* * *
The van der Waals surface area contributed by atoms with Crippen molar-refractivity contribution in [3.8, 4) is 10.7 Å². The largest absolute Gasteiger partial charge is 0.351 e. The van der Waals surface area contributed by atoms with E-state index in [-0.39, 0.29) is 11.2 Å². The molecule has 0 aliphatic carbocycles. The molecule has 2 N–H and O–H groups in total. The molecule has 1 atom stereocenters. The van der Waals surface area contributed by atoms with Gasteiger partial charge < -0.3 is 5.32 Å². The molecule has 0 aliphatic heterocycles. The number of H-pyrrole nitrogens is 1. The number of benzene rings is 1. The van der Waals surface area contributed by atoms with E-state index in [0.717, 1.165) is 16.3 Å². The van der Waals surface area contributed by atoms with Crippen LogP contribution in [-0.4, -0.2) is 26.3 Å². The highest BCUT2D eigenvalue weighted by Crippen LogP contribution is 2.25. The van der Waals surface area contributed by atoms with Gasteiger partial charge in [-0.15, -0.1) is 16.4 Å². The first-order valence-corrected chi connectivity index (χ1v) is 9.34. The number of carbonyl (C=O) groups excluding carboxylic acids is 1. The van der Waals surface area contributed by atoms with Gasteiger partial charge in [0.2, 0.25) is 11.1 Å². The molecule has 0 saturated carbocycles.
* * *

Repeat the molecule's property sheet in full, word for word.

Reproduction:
The van der Waals surface area contributed by atoms with Crippen molar-refractivity contribution in [3.8, 4) is 10.7 Å². The largest absolute Gasteiger partial charge is 0.351 e. The van der Waals surface area contributed by atoms with E-state index in [-0.39, 0.29) is 11.2 Å². The molecule has 0 aliphatic carbocycles. The molecule has 2 N–H and O–H groups in total. The molecule has 1 atom stereocenters. The van der Waals surface area contributed by atoms with Gasteiger partial charge < -0.3 is 5.32 Å². The molecule has 0 aliphatic heterocycles. The number of H-pyrrole nitrogens is 1. The number of benzene rings is 1. The van der Waals surface area contributed by atoms with E-state index in [0.717, 1.165) is 16.3 Å². The van der Waals surface area contributed by atoms with Crippen LogP contribution in [-0.4, -0.2) is 26.3 Å². The highest BCUT2D eigenvalue weighted by Crippen LogP contribution is 2.25. The van der Waals surface area contributed by atoms with Gasteiger partial charge in [-0.15, -0.1) is 16.4 Å². The first-order valence-corrected chi connectivity index (χ1v) is 9.34. The number of carbonyl (C=O) groups excluding carboxylic acids is 1. The van der Waals surface area contributed by atoms with Gasteiger partial charge in [0.2, 0.25) is 11.1 Å². The molecule has 0 saturated carbocycles.